Pa. Treasury Twitter account to shut down, leaving legacy of snarky, relatable PR

By: - December 11, 2020 8:23 pm

Pennsylvania state Treasurer Joe Torsella’s office has shut down its Twitter account.

In a farewell message, the account, run by previously unnamed Treasury employees, said the account was an “experiment began as a direct result of [Torsella’s] vision to rebuild community and reconnect people with a government that is supposed to serve them.”

“It’s been an experiment that we believe has been a success, and one we hope other government institutions follow,” the farewell message, posted around 8 p.m. Friday, added.

By 8 a.m. Saturday, the account appeared to be deactivated.

They also noted that “Treasury as an institution will still be here doing great things, just under new management.”

Created in the summer of 2019, the faceless account, @PATreasury, purports to “handle all of the money.” 

It then amassed 31,000 followers through withering social commentary and using internet memes, trending jokes and Twitter’s irreverent style to publicize state run saving plans for people with disabilities or $100 in starting capital for families that start a tax free, Treasury-run college savings account

The latter is a program Torsella, a former aide to Philadelphia Mayor Ed Rendell and U.S. envoy for the United Nations, successfully advocated for during his one term as state treasurer. He lost reelection this November to Republican Stacy Garrity, an Army veteran and businesswoman. She’ll be sworn-in to office in late January.

The treasurer is charged with managing, both directly and indirectly, more than $120 billion in state investments. 

Those investments can be leveraged for short term loans to the state to pay pressing bills — such as when Torsella approved loans for road projects this month — or to join shareholder actions against CEOs, like Torsella did against Facebook’s Mark Zuckerberg.

The treasurer also has a voice in managing the state’s pensions, which must decide how to spend billions of dollars to meet retirement payments for hundreds of thousands of retired teachers and public servants.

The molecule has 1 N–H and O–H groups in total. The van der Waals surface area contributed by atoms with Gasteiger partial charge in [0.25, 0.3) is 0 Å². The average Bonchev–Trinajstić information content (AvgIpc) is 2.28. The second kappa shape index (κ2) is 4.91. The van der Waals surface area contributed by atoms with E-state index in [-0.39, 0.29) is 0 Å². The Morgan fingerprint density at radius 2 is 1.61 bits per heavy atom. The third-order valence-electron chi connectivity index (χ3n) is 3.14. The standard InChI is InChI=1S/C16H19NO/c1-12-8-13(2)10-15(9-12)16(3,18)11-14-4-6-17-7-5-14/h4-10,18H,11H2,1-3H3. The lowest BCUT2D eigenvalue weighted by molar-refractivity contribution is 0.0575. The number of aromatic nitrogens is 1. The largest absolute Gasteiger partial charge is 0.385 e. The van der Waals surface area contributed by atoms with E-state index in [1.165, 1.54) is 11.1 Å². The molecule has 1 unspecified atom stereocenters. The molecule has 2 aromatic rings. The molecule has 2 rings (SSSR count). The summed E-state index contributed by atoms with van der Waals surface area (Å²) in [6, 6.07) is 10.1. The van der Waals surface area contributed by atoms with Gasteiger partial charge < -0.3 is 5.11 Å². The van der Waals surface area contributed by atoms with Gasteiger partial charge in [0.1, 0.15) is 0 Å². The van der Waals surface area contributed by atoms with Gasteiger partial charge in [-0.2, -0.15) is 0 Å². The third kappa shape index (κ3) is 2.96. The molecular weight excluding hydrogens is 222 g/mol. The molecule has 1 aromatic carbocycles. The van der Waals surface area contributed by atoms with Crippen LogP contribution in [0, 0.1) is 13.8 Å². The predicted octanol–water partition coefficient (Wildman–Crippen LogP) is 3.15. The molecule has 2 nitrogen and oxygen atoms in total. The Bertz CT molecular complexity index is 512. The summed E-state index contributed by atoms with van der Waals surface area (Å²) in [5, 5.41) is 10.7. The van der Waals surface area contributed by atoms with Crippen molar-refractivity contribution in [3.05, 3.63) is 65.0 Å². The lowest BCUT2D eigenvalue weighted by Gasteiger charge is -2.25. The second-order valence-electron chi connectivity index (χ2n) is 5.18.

While the position has a limited voice on statewide policy, that didn’t stop its Twitter account from skewering many of the men who embody modern American capitalism — such as Amazon CEO Jeff Bezos, tech entrepreneur Elon Musk, and Zuckerberg.

Torsella also had to, occasionally, rein in the account.

Min-Seok Pang, an associate professor of management information systems at Temple University who’s studied public sector communications, told the Capital-Star that the account was an early adopter among government accounts to the language of Twitter.

Even as local media declines, Pang added, it’s important for the citizens to be aware of retirement savings accounts and transparency initiatives from the state Treasury or other agencies.

“In this age, it’s important for any government to communicate with citizens directly and Twitter is a great tool for direct communications,” Pang said.

He thought that the state Treasury made good use of the medium, and was sad to see the account go.

His only advice for future users was simple — identify the author of the Tweets.

“You know who created a press release,” Pang said.

Friday afternoon, the account did identify its main Tweet authors — communications director Mike Connolly and communications coordinator Hannah Miller.

Connolly and Miller started hinting at its end in the weeks before it was deactivated.

“The most gratifying part of this hasn’t been the jabs at billionaires or the jokes (though for the record, Wall Street deserves far harder punches than our tweets),” the Treasurer’s office added in its farewell Tweet. “The best part has been watching this bizarre and special community grow and watching you connect with each other.”

The message added that Torsella and company would “just be finding different ways” to fight. But don’t worry, they also did hint earlier of how they’ll get their snark across in the future.

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Stephen Caruso
Stephen Caruso

Stephen Caruso is a former senior reporter with Pennsylvania Capital-Star. Before working with the Capital-Star he covered Pennsylvania state government for The PLS Reporter.